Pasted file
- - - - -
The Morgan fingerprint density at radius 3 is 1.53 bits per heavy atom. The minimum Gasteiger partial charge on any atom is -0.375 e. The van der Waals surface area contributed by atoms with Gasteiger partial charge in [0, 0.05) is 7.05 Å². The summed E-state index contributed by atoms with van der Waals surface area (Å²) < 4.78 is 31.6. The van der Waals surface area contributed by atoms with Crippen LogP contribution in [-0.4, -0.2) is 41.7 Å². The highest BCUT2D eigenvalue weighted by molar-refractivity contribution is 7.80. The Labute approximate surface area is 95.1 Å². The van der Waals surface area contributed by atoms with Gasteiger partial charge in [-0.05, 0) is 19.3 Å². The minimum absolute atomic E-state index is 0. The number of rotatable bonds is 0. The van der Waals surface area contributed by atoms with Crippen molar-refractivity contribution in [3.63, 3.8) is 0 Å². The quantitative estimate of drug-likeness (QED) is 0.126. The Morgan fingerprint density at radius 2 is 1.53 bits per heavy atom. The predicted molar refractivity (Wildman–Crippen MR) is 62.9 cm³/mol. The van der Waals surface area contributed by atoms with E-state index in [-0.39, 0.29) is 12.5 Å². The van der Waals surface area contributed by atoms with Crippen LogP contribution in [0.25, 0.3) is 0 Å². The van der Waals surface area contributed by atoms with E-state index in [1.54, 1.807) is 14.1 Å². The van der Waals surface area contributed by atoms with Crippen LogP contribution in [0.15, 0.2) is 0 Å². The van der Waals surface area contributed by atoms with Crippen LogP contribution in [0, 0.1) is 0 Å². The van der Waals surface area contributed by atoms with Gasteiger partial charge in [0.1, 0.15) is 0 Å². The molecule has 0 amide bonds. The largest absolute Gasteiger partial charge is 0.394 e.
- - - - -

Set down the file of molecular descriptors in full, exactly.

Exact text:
The Morgan fingerprint density at radius 3 is 1.53 bits per heavy atom. The minimum Gasteiger partial charge on any atom is -0.375 e. The van der Waals surface area contributed by atoms with Gasteiger partial charge in [0, 0.05) is 7.05 Å². The summed E-state index contributed by atoms with van der Waals surface area (Å²) < 4.78 is 31.6. The van der Waals surface area contributed by atoms with Crippen LogP contribution in [-0.4, -0.2) is 41.7 Å². The highest BCUT2D eigenvalue weighted by molar-refractivity contribution is 7.80. The Labute approximate surface area is 95.1 Å². The van der Waals surface area contributed by atoms with Gasteiger partial charge in [-0.05, 0) is 19.3 Å². The minimum absolute atomic E-state index is 0. The number of rotatable bonds is 0. The van der Waals surface area contributed by atoms with Crippen molar-refractivity contribution in [3.63, 3.8) is 0 Å². The quantitative estimate of drug-likeness (QED) is 0.126. The Morgan fingerprint density at radius 2 is 1.53 bits per heavy atom. The predicted molar refractivity (Wildman–Crippen MR) is 62.9 cm³/mol. The van der Waals surface area contributed by atoms with E-state index in [-0.39, 0.29) is 12.5 Å². The van der Waals surface area contributed by atoms with Crippen LogP contribution in [0.25, 0.3) is 0 Å². The van der Waals surface area contributed by atoms with E-state index in [1.54, 1.807) is 14.1 Å². The van der Waals surface area contributed by atoms with Crippen LogP contribution in [0.15, 0.2) is 0 Å². The van der Waals surface area contributed by atoms with Crippen LogP contribution in [0, 0.1) is 0 Å². The van der Waals surface area contributed by atoms with Gasteiger partial charge in [0.1, 0.15) is 0 Å². The molecule has 0 amide bonds. The largest absolute Gasteiger partial charge is 0.394 e.